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Computer attitude and computer anxiety in nursing validation of an instrument using an australian sample

Journal Article


Abstract


  • The purpose of this study was to refine the instrument, Nurses' Computer Attitudes Inventory (NCATT), which was developed to measure nurses' attitudes toward computers in an Australian setting. The study was designed to test the reliability and validity (concurrent and discriminant) of the instrument. The NCATT was administered to 170 subjects: 71 first-year nursing students and 99 nurses employed in a local hospital. On the basis of factor and item analysis the 40-item NCATT was reduced to 22 items. Three factors for the revised NCATT were identified: (1) Computers and Patient Care, (2) Computer Anxiety, and (3) Patient Confidentiality and Computers. These three factors accounted for 90.0% of the variance (factor 1, 56.6%; factor 2, 24.8%; and factor 3, 8.6%). The factors demonstrated good internal consistency with the Cronbach alpha coefficients for each factor ranging from 0.72 to 0.90. The revised NCATT provided evidence of concurrent validity on the student sample when related to Dambrodt's scale for Computer Attitudes. Some evidence of discriminant validity was demonstrated as the internal consistency reliabilities were much higher in all factors than their intercorrelations. The authors propose that the revised NCATT is a practical instrument that is useful to assess nurses' attitudes before computer implementation and training. © 1996, Lippincott-Raven Publishers.

Publication Date


  • 1996

Citation


  • Jayasuriya, R., & Caputi, P. (1996). Computer attitude and computer anxiety in nursing validation of an instrument using an australian sample. Computers in Nursing, 14(6), 340-345.

Scopus Eid


  • 2-s2.0-0030279362

Web Of Science Accession Number


Start Page


  • 340

End Page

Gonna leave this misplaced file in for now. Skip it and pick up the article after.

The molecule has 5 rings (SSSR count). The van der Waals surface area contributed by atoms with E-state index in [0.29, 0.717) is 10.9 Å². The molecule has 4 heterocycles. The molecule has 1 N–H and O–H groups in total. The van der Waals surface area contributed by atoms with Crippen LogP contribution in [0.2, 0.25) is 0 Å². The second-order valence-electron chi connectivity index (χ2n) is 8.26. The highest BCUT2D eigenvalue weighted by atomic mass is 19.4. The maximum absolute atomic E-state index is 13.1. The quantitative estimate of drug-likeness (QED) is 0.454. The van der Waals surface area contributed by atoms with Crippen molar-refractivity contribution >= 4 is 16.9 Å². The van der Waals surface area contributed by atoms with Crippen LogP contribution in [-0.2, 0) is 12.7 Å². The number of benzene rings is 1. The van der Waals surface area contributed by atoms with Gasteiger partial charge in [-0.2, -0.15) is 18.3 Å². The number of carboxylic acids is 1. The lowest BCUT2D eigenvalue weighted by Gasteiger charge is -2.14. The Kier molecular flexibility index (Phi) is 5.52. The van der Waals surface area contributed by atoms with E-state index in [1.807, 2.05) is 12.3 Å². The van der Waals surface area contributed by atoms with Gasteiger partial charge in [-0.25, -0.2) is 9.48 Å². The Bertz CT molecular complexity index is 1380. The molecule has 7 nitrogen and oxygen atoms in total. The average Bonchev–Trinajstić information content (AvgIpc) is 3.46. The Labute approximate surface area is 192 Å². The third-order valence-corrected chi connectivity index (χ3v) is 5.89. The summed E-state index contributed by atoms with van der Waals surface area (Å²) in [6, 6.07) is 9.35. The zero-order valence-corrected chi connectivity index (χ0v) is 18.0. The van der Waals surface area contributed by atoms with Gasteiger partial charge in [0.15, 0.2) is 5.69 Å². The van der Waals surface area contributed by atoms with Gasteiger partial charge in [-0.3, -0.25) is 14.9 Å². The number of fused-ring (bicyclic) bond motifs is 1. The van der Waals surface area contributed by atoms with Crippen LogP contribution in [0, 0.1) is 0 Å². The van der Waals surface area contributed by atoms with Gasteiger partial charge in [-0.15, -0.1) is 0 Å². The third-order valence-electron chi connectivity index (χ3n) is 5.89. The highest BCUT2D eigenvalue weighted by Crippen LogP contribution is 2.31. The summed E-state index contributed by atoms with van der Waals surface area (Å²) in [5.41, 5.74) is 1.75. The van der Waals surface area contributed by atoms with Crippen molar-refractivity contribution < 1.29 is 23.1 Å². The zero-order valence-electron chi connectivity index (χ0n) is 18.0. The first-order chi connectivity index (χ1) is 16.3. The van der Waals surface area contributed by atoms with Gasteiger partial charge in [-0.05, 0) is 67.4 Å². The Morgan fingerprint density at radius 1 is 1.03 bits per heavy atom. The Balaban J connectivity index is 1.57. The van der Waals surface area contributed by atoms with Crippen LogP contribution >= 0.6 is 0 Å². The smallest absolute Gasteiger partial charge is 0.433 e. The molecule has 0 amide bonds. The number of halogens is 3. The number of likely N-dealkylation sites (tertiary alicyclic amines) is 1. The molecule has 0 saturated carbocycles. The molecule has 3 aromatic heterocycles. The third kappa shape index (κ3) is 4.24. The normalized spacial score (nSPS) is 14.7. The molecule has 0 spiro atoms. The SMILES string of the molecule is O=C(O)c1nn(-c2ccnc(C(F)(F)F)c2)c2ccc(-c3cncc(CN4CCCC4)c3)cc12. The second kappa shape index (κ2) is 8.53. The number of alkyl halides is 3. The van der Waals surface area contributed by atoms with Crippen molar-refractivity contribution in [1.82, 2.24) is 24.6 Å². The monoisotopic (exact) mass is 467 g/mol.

• 345

Volume


  • 14

Issue


  • 6

Abstract


  • The purpose of this study was to refine the instrument, Nurses' Computer Attitudes Inventory (NCATT), which was developed to measure nurses' attitudes toward computers in an Australian setting. The study was designed to test the reliability and validity (concurrent and discriminant) of the instrument. The NCATT was administered to 170 subjects: 71 first-year nursing students and 99 nurses employed in a local hospital. On the basis of factor and item analysis the 40-item NCATT was reduced to 22 items. Three factors for the revised NCATT were identified: (1) Computers and Patient Care, (2) Computer Anxiety, and (3) Patient Confidentiality and Computers. These three factors accounted for 90.0% of the variance (factor 1, 56.6%; factor 2, 24.8%; and factor 3, 8.6%). The factors demonstrated good internal consistency with the Cronbach alpha coefficients for each factor ranging from 0.72 to 0.90. The revised NCATT provided evidence of concurrent validity on the student sample when related to Dambrodt's scale for Computer Attitudes. Some evidence of discriminant validity was demonstrated as the internal consistency reliabilities were much higher in all factors than their intercorrelations. The authors propose that the revised NCATT is a practical instrument that is useful to assess nurses' attitudes before computer implementation and training. © 1996, Lippincott-Raven Publishers.

Publication Date


  • 1996

Citation


  • Jayasuriya, R., & Caputi, P. (1996). Computer attitude and computer anxiety in nursing validation of an instrument using an australian sample. Computers in Nursing, 14(6), 340-345.

Scopus Eid


  • 2-s2.0-0030279362

Web Of Science Accession Number


Start Page


  • 340

End Page


  • 345

Volume


  • 14

Issue


  • 6